Theanine: Uses and Risks
Theanine is an amino acid, a building block for protein. It's naturally in tea leaves, especially green tea. Many people drink green tea because it helps them feel calm.
Why do people take theanine?
Theanine supplements may help people feel more relaxed and lower anxiety, some early studies have shown. Theanine supplements helped boys with ADHD sleep better in one small study. Another small study showed that when combined with caffeine, theanine may sharpen thinking. More research is needed to see how theanine affects these conditions.
People who drink green tea -- which is high in theanine -- had a lower risk of stroke, one study found. We don't know if it was the theanine or another component of green tea that had the benefit.
Some animal and lab studies show that theanine could help with dementia, high blood pressure, and unhealthy cholesterol levels. Theanine could also boost the benefits -- and reduce side effects -- of some drugs for cancer treatment. But we don't yet know whether theanine supplements would have these benefits in people. We need more research to know for sure.
Standard doses of theanine have not been set for any condition. Ingredients in supplements may vary widely. This makes it very hard to set a standard dose.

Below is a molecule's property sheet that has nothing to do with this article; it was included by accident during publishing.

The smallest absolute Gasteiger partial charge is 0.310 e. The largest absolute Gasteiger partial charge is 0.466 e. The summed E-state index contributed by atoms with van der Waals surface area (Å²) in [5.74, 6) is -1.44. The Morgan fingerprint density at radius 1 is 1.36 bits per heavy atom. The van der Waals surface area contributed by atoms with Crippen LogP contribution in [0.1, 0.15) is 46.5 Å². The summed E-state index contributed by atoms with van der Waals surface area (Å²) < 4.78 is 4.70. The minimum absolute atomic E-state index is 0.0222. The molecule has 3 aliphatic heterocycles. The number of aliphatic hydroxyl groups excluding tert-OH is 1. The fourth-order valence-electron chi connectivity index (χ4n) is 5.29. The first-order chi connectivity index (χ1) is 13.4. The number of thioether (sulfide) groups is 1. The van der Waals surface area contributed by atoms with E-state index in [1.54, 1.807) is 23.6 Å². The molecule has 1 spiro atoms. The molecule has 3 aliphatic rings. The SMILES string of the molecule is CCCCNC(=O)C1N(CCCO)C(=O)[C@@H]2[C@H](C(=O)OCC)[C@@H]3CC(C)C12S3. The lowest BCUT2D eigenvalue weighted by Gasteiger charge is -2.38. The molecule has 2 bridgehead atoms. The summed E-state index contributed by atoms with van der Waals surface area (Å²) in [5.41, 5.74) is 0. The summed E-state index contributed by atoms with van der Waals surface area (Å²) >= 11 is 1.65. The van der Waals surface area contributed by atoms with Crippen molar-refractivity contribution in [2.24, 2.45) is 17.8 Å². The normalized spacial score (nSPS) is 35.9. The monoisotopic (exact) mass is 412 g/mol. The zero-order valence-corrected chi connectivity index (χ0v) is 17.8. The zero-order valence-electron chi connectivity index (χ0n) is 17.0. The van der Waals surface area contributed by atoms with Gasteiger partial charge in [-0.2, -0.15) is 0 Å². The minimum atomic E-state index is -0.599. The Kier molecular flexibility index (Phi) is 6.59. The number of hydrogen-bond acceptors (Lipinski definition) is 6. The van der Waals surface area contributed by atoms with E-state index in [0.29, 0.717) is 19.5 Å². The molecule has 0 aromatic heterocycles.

Can you get theanine naturally from foods?
Theanine is found in tea, especially green tea. It is also found in mushrooms.
What are the risks?
Tell your doctor about any supplements you're taking, even if they're natural. That way, your doctor can check on any potential side effects or interactions with medications.
Side effects. Studies have not found side effects from using theanine supplements. Drinking lots of green tea can cause upset stomach and irritability from the caffeine. It's not clear if using theanine supplements in the long-term is safe.
Risks. We don't know if theanine is safe for children or for women who are pregnant or breastfeeding.
Interactions. If you take any medicines regularly, talk to your doctor before you start using theanine supplements. They could interact with stimulants, sedatives, and drugs for high blood pressure, cancer, and high cholesterol.
Supplements are not regulated by the FDA.